Eat my voltage.

So today I went out and talked to people about why they can't buy an electric car in America. We were hoping to raise awareness of the issues and maybe get a few people to go watch the movie "Who Killed the Electric Car?". It's a documentary about why auto manufacturers no longer produce the EV1 and other mass-produced electric cars. GM actually refused to extend the leases or allow owners to purchase the cars, repossessed them all, and crushed every last one.

Luckily, Toyota was a little more understanding about the RAV4 EV. We even had one on site to show off!

Charles and his RAV4 EV

Charles drove from South Florida to Winter Park in two 100-mile legs, stopping overnight and charging. His RAV4 EV made it easy to attract attention. I enjoyed talking to people about it. I especially liked it when the standard conversation got to the "How much does it cost?" question, because of the variety of reactions when I told them, "Oh, you can't have one."

That was also a great segue to the movie. When I explained that Toyota no longer made these 120-mile, reliable, zero-emission cars, the inevitable question was, "Why not?" And the easy response was, "Well, there's this movie playing *right now* in *this theater*..."

Here's Hugh!
Hugh was the guy who set it all up. He was a tireless advocate for electric vehicles, but he recognized the prevailing fears of his audience, too. By the end of the night, we were all on the same page, and the discussions were all winding up with a reminder about Toyota's recent announcement of the plug-in Prius. It'll go 30 miles on a charge before the gas engine kicks in -- enough for 90% of all American's daily driving. I'm hoping that, as drivers realize that they're doing most of their trips on batteries alone, they'll decide to replace the gas parts with extra batteries and do all their driving that way.

Of course, I'm just cynical enough to realize that it's unlikely. Instead, I'm hoping they'll buy the plug-in Prius for their own reasons, and eventually the battery pack will be cheap and available. Then I can replace my own batteries the NiMH, and increase my range while I reduce my weight!

Although I don't have a picture of him, Larry was there talking about his solar car. This thing goes 40mph while the sun is shining (welcome to Florida!) and stores energy in the batteries to keep going, even in the dark. In fact, a one-hour charge lets it go 200miles at 60mph. Larry didn't bring the car; he said it was too hot. And I believe him; the RAV4's temperature gauges were registering 100 degrees Farenheight!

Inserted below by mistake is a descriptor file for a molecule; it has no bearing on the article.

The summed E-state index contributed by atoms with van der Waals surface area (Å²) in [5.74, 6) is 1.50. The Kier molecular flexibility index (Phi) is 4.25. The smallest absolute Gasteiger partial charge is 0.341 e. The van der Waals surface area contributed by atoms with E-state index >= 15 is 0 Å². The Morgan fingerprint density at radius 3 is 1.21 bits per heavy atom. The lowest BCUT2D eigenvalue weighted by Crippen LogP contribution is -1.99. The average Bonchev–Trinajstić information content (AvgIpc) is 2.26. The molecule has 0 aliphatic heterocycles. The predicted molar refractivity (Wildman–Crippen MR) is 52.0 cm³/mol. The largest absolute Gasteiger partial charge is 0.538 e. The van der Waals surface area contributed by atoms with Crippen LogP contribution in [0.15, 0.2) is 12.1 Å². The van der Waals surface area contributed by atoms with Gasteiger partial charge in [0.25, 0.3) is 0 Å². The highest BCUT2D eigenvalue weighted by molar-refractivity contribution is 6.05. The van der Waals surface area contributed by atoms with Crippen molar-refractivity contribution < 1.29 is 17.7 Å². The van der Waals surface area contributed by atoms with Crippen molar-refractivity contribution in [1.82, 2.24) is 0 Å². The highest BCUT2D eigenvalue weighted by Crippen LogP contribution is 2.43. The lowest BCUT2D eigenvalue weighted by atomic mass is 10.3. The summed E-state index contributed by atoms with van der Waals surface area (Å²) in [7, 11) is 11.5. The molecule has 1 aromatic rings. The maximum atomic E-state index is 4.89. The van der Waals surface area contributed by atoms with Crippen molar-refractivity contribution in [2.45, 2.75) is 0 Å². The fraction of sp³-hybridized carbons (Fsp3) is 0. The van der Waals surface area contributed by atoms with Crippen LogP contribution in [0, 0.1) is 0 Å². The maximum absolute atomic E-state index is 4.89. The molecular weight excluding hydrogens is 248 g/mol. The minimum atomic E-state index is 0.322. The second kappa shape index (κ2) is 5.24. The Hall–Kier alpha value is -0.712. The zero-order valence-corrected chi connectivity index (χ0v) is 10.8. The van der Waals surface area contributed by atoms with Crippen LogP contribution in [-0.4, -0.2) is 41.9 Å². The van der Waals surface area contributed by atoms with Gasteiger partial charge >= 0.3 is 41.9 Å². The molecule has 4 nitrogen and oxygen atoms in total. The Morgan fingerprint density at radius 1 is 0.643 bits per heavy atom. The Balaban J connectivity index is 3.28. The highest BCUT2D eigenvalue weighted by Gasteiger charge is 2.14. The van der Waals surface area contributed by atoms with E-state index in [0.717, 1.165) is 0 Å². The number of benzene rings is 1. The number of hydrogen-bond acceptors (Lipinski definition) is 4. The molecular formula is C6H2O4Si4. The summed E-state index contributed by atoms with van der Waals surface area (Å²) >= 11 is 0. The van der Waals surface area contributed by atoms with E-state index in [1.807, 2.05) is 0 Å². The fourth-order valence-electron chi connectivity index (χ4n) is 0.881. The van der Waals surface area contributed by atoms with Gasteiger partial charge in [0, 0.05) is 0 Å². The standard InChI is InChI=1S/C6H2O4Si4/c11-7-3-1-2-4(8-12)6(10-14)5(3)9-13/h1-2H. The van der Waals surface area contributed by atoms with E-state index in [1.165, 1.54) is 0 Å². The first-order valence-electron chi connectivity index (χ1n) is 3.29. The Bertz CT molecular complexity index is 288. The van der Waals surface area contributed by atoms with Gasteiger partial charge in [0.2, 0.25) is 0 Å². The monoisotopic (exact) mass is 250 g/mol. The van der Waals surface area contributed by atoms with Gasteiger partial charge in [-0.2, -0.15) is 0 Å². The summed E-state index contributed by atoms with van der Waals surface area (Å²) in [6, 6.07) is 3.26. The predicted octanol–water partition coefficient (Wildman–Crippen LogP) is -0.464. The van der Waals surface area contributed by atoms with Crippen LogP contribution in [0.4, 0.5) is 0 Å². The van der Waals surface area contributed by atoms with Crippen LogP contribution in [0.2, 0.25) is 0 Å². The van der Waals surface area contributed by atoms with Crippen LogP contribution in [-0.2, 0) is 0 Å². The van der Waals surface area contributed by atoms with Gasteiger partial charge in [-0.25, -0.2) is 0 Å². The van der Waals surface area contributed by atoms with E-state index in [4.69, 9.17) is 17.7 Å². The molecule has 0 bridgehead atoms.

Peter and his Smart Car
By far, the biggest draw was Peter and his Mercedes-Benz Smart Car. Everyone thought it was cute, there was always a crowd around it. Girls posed with it (sorry I couldn't get any pictures of that). There are 750,000 of these in Europe; you even saw one in The DaVinci Code. Mercedes isn't importing the electric version, so Peter imports all the pieces and converts them on his own. 40 miles on a charge with 120 volts of Optima YellowTops. And it turns out he lives just down the street from me! I thought I was the only EV in Central Florida, but Peter has made a better car than mine. Nathan says there's nothing for it but to kill him.

Film students at large2160x1440

For standing around and talking, it was a lot of fun. Hugh has some experience at protesting, and he said we were doing a great job. The sun is a power to be reckoned with in Florida, and we paid the price. But these stormtroopers must have had it worse than we did. The costumes were quite nice; they even included speakers, leading to a realistic sound for conversation. No, they're not really pointing those blasters at us.

Cheese it, the fuzz!

This policeman did make me nervous, though. Yesterday he had confronted the film students, because they were asking for donations. Luckily, we weren't doing anything of th sort, and we had the full permission of the theater owner. So maybe he just wanted to know more about the Smart Car.

The only dark spot to my day -- besides the heat, dehydration, and aching feet -- was the one aggressive guy. I knew, theoretically, that there were people like this, but I hadn't really prepared myself for this. He came up with a look in his eye that let me know he was going to be trouble. He waited a second, then bust in on my conversation with: "You know, gas cars are pretty damn efficient. If you put 7 pounds of fuel in a gas car, it'll actually take you pretty far, but if you put 7 pounds of batteries in one of these, it won't even get you out the door."

As unprepared as I was, I didn't use the obvious rejoinders, like pointing out that the gas car burns its fuel, but the batteries stick around; so the batteries aren't the fuel, just the tank. I didn't mention that those same 7 pounds of fuel, burned at the plant to create electricity, would power an electric car about 3 times as far as the same fuel in a gas car. No, I just tried to deflect his attack: "I'm not even going to try to argue range, but when you look beyond that, you start to see the other advantages of an electric car." I started to elaborate, but he wasn't really interested in hearing: he interrupted and then walked off.

Ah, well. I'll be ready next time.

All in all, an excellent experience. I'd be willing to do it again.

In about a year or so, I think.